Driving horses in harness is a lot of fun and a great way to share them with other people. This safety sheet has been put together to help educate newcomers to the sport and to remind those of us who have been driving for a while what dictates safety.  We, the Board of Directors of The Granite State Carriage Association, urge you to adhere to these recommendations to allow our sport to be as safe as we can make it.

Granite State Carriage Association
Driving Safety TipsFriesianHorsePortraitFrakeFriesian Carriage Horses (artwork by Barbara Frake)


Do NOT remove a bridle from a horse’s head while the horse is hitched to its cart or carriage.  Under NO circumstances is this safe or acceptable.

(2)    All horse driven vehicles must display a slow-moving vehicle sign when not on private property or in a state or national park.

(3)    Helmets should be worn while driving as they are just as much a safety feature as when riding.  The wearing of helmets is strongly advised for everyone and is a MUST for those under 18 years of age.


(1)    Make sure that the horse is ready for the particular drive, i.e., that the horse is physically in condition for the length of the route and the hills that may be encountered on the route, that the horse has been introduced to and is comfortable with automobile, bicycle, and pedestrian traffic, barking dogs, and as many other things as possible which may be encountered when driving.

(2)    Routinely check your harness completely for wear and missing or broken parts.

(3)    Routinely check your cart/carriage thoroughly for missing or loose bolts, cracked wood and its general condition.  Make sure the wheel bearings are greased yearly.

(4)    A well-equipped spares kit on board will come in handy if you have equipment failure while out on a drive.  A typical spares kit contains wrenches to fit all bolts, wire cutters, wire, hoof pick, baling twine, a pair of easy grip pruning shears (to cut harness), a sharp knife, a good hole punch, a rein splice, a trace splice, vise grips, duct tape, halter, lead rope, and whistle.  A spare tube and tire pump is also recommended for those vehicles with pneumatic tires.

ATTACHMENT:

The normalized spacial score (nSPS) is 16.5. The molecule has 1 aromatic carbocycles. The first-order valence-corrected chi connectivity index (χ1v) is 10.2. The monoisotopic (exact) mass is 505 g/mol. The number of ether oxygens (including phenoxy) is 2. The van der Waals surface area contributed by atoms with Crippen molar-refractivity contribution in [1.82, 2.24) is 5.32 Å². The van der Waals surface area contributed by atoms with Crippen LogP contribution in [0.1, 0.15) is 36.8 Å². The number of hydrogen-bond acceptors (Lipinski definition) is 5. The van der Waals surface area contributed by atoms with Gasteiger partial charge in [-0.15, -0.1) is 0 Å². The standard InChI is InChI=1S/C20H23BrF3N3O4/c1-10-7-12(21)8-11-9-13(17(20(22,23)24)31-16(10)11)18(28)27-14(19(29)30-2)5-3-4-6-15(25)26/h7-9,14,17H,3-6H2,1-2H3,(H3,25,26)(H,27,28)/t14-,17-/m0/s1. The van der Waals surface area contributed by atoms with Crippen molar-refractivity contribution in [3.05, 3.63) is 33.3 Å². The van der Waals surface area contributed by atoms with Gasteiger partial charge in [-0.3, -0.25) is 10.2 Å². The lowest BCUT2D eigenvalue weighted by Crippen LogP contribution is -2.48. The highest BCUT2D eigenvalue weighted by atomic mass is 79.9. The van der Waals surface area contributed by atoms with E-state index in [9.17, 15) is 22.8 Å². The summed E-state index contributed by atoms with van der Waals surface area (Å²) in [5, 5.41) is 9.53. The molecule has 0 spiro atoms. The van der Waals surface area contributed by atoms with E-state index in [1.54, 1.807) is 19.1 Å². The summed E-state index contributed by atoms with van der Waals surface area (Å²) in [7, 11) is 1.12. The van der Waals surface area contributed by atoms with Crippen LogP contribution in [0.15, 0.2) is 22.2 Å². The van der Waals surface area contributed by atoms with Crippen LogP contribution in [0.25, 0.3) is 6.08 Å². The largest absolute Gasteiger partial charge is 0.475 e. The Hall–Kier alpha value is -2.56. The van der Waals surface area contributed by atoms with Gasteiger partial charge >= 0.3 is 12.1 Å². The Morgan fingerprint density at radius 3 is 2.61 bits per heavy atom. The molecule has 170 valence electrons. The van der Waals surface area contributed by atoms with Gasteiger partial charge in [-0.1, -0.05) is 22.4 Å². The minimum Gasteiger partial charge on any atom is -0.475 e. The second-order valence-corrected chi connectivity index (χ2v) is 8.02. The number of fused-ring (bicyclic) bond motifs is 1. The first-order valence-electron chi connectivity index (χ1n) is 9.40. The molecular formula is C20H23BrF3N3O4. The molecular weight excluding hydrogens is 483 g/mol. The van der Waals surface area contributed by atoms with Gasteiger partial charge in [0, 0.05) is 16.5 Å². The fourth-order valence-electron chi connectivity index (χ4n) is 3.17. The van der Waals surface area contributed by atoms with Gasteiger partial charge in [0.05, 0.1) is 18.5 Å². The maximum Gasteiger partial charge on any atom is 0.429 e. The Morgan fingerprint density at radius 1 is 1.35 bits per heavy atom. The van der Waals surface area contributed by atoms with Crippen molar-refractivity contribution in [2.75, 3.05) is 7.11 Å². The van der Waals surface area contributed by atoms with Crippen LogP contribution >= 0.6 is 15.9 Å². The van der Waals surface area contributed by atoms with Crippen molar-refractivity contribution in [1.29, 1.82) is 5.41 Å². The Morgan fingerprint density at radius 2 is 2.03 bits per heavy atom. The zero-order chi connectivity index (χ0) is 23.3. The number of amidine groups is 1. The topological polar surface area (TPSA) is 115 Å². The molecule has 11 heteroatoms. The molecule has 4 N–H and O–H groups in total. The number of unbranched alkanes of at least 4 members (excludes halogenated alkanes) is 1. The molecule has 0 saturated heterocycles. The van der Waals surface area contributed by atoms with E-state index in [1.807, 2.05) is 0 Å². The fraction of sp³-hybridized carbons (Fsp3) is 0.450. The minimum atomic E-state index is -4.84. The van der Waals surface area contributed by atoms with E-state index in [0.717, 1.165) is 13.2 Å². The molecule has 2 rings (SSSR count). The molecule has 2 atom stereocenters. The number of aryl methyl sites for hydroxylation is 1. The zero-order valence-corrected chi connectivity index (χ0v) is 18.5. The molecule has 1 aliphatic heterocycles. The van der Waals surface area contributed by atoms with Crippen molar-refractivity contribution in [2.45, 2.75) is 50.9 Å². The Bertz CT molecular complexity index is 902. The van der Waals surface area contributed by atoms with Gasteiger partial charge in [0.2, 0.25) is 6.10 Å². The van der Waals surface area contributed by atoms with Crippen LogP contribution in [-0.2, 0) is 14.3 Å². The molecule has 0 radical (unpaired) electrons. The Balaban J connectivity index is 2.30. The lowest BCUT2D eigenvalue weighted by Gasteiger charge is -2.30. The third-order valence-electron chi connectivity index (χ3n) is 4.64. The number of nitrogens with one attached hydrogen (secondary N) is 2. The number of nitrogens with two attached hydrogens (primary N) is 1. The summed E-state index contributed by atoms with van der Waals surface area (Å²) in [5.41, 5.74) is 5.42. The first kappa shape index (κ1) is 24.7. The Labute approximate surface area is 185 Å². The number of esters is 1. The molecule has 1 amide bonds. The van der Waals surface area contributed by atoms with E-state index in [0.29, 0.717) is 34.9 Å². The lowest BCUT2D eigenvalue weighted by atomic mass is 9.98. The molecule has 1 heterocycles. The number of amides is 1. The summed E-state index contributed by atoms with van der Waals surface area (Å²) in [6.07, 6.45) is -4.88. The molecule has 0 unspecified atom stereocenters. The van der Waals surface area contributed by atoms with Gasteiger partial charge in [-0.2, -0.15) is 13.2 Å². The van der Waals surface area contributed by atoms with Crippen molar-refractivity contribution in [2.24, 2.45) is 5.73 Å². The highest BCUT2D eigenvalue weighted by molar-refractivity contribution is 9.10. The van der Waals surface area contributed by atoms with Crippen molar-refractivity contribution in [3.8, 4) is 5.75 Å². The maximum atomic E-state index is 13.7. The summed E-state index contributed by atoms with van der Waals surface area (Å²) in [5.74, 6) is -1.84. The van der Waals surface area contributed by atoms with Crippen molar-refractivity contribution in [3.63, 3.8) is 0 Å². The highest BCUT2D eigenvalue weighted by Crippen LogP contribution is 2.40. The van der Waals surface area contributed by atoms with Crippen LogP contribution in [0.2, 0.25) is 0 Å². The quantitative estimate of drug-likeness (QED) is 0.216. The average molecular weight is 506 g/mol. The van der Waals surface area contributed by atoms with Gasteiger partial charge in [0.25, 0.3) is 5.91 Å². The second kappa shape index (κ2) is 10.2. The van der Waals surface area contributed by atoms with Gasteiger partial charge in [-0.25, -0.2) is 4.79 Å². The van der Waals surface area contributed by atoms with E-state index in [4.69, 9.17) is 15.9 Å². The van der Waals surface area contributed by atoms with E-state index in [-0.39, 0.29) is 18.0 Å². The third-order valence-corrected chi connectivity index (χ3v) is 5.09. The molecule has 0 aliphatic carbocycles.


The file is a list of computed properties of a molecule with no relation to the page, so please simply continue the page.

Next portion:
(5)    It is always a good idea to have someone stand at the horse’s head and hold it, if necessary, while harnessing and hitching to the cart or carriage and this person should remain at the horse’s head until the driver is seated in the cart or carriage, has picked up the reins and whip, and tells the person that they may step away.

(6)    Having a whip of sufficient length (to be able to touch the horse’s shoulder with the whip) while driving will help to encourage the horse to move its feet if it is frightened, reluctant to move, or backing up when it shouldn’t be.

Harness Cart HorsesCarriage Horse hitched to
2-wheel road cart

(7)    Having a harness which includes breeching is strongly recommended on all GSCA drives, as one never knows when they may encounter really steep hills on which thimbles or wrap straps may not be sufficient to hold the cart or carriage back properly.

(8)    Use of a kicking strap is also recommended.  A kicking strap greatly reduces the risk of a serious wreck and should be considered as cheap insurance.  Of course, it is not like insurance at all; it is better because it prevents injury from bucking in harness.

(9)    If you and/or your horse are new to driving it is a good idea to have an experienced passenger with you while out on a drive.

(10)    When on a drive, should you meet a horse being ridden, you should come to a halt and ask permission to proceed.  Never trot by without first asking permission.  If a rider encounters a carriage and the rider’s horse becomes frightened or agitated, the carriage should stop and allow the rider to pass.  If the rider’s horse continues to be agitated even though the carriage is stopped, the rider should be asked to move their horse as far off the roadway as possible in order to allow the carriage to proceed.

(11)    A horse that is hitched to a cart or carriage should NEVER be tied up and left unattended.

(12)    Every person attending a GSCA event MUST sign a Release of Liability form.  This includes any passenger(s) you may pick up along your drive.  If you do not have a release form with you, do NOT allow any other person to get in your cart or carriage.  This is a requirement of the Association’s insurance company.

(13)    As always, if you need help at a drive, please ask the drive manager or host for assistance.

Thank you for taking the time to review these guidelines for safe carriage driving.
Revised: October, 2010